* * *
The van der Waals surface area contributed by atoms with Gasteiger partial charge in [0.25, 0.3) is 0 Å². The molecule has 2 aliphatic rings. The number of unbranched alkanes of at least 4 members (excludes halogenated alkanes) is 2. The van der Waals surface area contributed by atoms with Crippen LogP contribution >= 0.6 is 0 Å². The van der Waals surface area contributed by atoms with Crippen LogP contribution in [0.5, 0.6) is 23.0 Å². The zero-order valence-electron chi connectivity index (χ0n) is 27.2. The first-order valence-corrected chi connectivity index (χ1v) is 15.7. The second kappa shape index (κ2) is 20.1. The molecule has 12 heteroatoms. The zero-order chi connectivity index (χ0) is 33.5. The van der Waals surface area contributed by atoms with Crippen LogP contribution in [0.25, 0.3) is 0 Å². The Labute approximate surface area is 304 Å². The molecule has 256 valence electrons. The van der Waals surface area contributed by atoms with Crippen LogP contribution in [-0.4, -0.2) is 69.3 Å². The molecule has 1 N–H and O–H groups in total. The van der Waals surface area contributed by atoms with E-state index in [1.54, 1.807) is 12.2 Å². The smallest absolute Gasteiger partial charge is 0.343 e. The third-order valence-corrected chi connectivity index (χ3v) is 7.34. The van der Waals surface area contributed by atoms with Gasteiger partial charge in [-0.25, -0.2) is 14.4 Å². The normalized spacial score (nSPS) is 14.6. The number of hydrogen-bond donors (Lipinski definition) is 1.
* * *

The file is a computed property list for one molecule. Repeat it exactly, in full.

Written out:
The van der Waals surface area contributed by atoms with Gasteiger partial charge in [0.25, 0.3) is 0 Å². The molecule has 2 aliphatic rings. The number of unbranched alkanes of at least 4 members (excludes halogenated alkanes) is 2. The van der Waals surface area contributed by atoms with Crippen LogP contribution >= 0.6 is 0 Å². The van der Waals surface area contributed by atoms with Crippen LogP contribution in [0.5, 0.6) is 23.0 Å². The zero-order valence-electron chi connectivity index (χ0n) is 27.2. The first-order valence-corrected chi connectivity index (χ1v) is 15.7. The second kappa shape index (κ2) is 20.1. The molecule has 12 heteroatoms. The zero-order chi connectivity index (χ0) is 33.5. The van der Waals surface area contributed by atoms with Crippen LogP contribution in [0.25, 0.3) is 0 Å². The Labute approximate surface area is 304 Å². The molecule has 256 valence electrons. The van der Waals surface area contributed by atoms with Crippen LogP contribution in [-0.4, -0.2) is 69.3 Å². The molecule has 1 N–H and O–H groups in total. The van der Waals surface area contributed by atoms with E-state index in [1.54, 1.807) is 12.2 Å². The smallest absolute Gasteiger partial charge is 0.343 e. The third-order valence-corrected chi connectivity index (χ3v) is 7.34. The van der Waals surface area contributed by atoms with Gasteiger partial charge in [-0.25, -0.2) is 14.4 Å². The normalized spacial score (nSPS) is 14.6. The number of hydrogen-bond donors (Lipinski definition) is 1.